New Publication: The Arctic Component of the Global Ocean Observing System

 

INTAROS has contributed to a new review paper on the status of global observing systems, looking at the development, design and implementation of a sustained Arctic ocean observing system.

 

An international research community review article has assessed the basis and made commendations for the development and implementation of an Arctic Region Component of the Global Ocean Observing System (ARCGOOS).

 

Scientists from 24 research institutions in seven countries involved in polar research have contributed to this road map for an ocean observing system in the Arctic. The particular scientific challenges with respect to ocean, sea ice, and atmosphere observations, the internationally accepted governance structures, the policy drivers and the related societal benefits particular for the Arctic are discussed.

 

The Arctic presents distinct needs and challenges, demanding novel observing strategies, including identification of distinct and complementary essential ocean variables for the Arctic.  The paper addresses the system design, optimization, implementation and operational requirements. In order to limit the costs ARCGOOS must also to a large extent also be built on existing infrastructures and sharing of data following FAIR principles. 

 

"A Framework for the Development, Design and Implementation of a Sustained Arctic Ocean Observing System" was led by Craig M. Lee at University of Washington and with contributions from the Nansen Center scientists Prof. Stein Sandven, Dr. Hanne Sagen, Dr. Toril Hamre and Dr. Roshin Raj.

 

The paper concludes with a few specific recommendations drawn from this review article and some of the documents and initiatives this work draws on.

Recommendation 1: While progress has been made in several disciplines or sectors, what is lacking is a framework that facilitates and supports coordinated implementation and integration of observing system components that fill critical thematic, regional, or trans-sectoral gaps. We recognize that an Arctic Ocean observing system will require such a framework that allows for the optimization, modification, and integration of existing observing programs and networks to go hand in hand with design and implementation of new observing components. Quantitative, simulation-based frameworks for optimal observing network design (including, OSE, OSSE, OED) should be advanced, matured and be made available as a tool for supporting ARCGOOS efforts. Such an approach should build on capacity and leadership by SAON, partnering with global observing programs and systems (in particular those called out above) where appropriate. Private-public partnerships and the approach taken by the Copernicus, a European Program for the establishment of capacity for earth observation, may serve as models and incentives for increased attention needed at the level of potential public and private sector funders of such activities.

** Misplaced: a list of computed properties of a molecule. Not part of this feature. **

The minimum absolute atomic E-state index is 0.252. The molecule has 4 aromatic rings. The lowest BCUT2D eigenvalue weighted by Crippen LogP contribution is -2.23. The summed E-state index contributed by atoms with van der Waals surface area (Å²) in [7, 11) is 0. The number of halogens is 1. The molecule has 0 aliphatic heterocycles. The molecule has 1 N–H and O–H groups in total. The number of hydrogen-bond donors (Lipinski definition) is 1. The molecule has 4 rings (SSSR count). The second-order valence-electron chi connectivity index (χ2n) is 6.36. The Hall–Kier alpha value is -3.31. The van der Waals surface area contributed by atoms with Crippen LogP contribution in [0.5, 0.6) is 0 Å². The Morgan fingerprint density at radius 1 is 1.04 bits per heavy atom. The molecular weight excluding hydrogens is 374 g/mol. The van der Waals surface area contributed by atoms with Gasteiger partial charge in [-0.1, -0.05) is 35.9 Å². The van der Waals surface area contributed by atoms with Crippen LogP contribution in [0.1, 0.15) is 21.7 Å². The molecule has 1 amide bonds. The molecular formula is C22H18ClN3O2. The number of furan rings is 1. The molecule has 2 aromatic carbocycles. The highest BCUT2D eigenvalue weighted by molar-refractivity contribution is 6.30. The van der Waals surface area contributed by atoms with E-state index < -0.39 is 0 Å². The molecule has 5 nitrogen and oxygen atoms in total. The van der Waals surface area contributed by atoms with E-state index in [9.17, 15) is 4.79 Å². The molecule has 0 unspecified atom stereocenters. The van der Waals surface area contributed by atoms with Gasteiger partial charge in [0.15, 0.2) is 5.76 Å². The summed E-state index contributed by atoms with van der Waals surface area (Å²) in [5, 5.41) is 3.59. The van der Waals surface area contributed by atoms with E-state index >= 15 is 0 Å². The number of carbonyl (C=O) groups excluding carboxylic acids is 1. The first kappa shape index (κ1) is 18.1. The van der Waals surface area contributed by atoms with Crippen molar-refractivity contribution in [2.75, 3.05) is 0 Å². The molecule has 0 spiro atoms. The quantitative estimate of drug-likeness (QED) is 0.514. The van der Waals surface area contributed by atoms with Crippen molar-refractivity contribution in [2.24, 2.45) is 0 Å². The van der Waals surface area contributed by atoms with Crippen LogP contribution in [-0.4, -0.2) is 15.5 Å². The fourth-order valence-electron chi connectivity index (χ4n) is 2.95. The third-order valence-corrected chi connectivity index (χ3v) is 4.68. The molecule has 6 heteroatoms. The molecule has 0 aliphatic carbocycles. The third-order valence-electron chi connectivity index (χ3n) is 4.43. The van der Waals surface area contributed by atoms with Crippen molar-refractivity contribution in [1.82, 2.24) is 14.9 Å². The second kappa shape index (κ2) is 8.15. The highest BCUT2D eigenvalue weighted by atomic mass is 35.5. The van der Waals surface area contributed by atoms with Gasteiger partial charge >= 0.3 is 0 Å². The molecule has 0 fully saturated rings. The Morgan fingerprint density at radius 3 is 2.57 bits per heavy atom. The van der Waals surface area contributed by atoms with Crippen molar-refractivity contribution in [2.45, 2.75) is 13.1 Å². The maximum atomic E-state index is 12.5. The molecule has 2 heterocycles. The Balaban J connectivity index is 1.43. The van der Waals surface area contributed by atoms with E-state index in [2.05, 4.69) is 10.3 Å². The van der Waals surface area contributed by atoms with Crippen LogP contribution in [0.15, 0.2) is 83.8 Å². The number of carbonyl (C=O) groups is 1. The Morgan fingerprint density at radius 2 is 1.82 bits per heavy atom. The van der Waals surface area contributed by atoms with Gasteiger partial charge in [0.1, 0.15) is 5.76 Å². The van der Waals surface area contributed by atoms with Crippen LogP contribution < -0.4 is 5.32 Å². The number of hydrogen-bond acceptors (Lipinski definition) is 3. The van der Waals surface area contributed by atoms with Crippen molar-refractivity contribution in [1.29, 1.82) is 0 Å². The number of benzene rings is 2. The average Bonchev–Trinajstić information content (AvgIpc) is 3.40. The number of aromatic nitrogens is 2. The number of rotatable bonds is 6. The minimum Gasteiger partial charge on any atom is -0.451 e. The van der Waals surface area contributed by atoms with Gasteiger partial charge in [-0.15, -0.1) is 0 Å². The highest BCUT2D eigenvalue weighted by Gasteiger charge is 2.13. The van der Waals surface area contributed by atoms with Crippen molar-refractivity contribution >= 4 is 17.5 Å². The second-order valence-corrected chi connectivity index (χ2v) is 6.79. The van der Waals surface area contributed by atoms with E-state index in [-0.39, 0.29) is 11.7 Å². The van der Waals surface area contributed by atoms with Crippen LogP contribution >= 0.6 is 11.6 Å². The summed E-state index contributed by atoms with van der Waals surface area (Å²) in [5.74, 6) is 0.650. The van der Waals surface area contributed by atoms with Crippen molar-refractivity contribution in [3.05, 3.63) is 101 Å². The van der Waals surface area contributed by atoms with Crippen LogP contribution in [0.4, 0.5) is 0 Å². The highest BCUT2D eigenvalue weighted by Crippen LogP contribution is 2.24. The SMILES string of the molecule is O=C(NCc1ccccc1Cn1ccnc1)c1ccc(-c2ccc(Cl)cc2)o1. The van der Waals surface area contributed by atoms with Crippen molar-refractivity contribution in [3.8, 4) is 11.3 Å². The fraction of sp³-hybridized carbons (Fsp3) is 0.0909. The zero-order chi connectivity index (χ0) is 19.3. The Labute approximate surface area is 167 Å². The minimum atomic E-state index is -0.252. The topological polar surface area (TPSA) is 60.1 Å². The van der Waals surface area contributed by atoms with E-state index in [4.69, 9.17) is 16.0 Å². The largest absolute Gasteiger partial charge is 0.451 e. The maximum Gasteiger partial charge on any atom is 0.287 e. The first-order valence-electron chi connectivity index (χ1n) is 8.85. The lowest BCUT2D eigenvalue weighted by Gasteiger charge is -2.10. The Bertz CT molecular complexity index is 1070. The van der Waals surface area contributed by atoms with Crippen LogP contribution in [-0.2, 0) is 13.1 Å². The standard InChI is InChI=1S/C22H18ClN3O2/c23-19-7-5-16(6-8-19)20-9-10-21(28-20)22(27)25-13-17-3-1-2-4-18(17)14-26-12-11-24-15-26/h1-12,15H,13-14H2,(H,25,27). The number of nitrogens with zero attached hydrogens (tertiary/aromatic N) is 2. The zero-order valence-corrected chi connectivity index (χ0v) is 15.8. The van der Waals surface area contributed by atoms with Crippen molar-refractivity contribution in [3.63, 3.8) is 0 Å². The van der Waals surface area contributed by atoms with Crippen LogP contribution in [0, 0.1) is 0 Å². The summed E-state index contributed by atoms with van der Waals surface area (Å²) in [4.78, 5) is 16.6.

Recommendation 2: An emerging governance structure under SAON will help minimize duplication, channel resources, and support shared benefits. What is urgently needed as a first step is international collaboration on developing a roadmap for an integrated observing system that meets user requirements as well as putting in place components that draw on existing networks and help maximize shared benefits in the near- and mid-term. The AOS and venues such as OceanObs need to be drawn upon as platforms to advance exchange and define specific action. AOS in particular provides a forum for different user groups, engineers and sensor network designers, and the broader research community to come together and make progress with some of the thornier issues, that require intense, focused input and reconciliation of different approaches. The Arctic-themed Community White Papers submitted to OceanObs’19 illustrate both the breadth of contributions and the potential for developing closer links and optimization along regional or sectoral interfaces. Beyond these surveys, a commitment toward parsing and consolidation of planning efforts is needed.

Recommendation 3: An efficient ARCGOOS that provides information across the range of scales demanded by the SBAs and missions laid out above, needs to focus attention on the integration of remote sensing and in-situ observations. Robustness and reliable data delivery play a major role in the design of observing systems, as well as multipurpose use of autonomous observing platforms and infrastructure. Low-cost, long-endurance autonomous platforms offer promising new approaches for large-scale, sustained observing. Development of small, low-power sensors suitable for deployment on these platforms requires further support and attention by both the engineering and research community. Development and implementation of systems for geopositioning and telemetry is needed to make underwater autonomous observing systems fully operational.